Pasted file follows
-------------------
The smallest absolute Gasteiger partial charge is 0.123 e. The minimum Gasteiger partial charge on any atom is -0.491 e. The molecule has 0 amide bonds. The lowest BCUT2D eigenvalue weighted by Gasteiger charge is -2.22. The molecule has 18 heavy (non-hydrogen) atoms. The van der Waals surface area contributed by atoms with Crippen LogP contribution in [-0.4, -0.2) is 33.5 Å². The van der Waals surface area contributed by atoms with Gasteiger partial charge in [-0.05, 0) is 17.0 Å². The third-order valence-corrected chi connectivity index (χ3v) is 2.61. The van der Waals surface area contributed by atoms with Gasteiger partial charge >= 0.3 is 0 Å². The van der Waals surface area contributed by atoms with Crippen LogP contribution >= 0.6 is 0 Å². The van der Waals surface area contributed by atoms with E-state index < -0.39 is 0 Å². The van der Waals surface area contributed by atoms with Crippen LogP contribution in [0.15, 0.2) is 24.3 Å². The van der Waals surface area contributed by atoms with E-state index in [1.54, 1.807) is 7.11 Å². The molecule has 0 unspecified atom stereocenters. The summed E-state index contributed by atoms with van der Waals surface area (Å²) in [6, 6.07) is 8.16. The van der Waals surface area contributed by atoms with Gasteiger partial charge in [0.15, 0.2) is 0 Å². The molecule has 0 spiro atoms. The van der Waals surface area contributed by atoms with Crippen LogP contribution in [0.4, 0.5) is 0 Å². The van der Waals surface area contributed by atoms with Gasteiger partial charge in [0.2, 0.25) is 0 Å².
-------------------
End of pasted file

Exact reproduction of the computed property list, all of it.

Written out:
The smallest absolute Gasteiger partial charge is 0.123 e. The minimum Gasteiger partial charge on any atom is -0.491 e. The molecule has 0 amide bonds. The lowest BCUT2D eigenvalue weighted by Gasteiger charge is -2.22. The molecule has 18 heavy (non-hydrogen) atoms. The van der Waals surface area contributed by atoms with Crippen LogP contribution in [-0.4, -0.2) is 33.5 Å². The van der Waals surface area contributed by atoms with Gasteiger partial charge in [-0.05, 0) is 17.0 Å². The third-order valence-corrected chi connectivity index (χ3v) is 2.61. The van der Waals surface area contributed by atoms with Gasteiger partial charge >= 0.3 is 0 Å². The van der Waals surface area contributed by atoms with Crippen LogP contribution >= 0.6 is 0 Å². The van der Waals surface area contributed by atoms with E-state index < -0.39 is 0 Å². The van der Waals surface area contributed by atoms with Crippen LogP contribution in [0.15, 0.2) is 24.3 Å². The van der Waals surface area contributed by atoms with E-state index in [1.54, 1.807) is 7.11 Å². The molecule has 0 unspecified atom stereocenters. The summed E-state index contributed by atoms with van der Waals surface area (Å²) in [6, 6.07) is 8.16. The van der Waals surface area contributed by atoms with Gasteiger partial charge in [0.15, 0.2) is 0 Å². The molecule has 0 spiro atoms. The van der Waals surface area contributed by atoms with Crippen LogP contribution in [0.4, 0.5) is 0 Å². The van der Waals surface area contributed by atoms with Gasteiger partial charge in [0.2, 0.25) is 0 Å².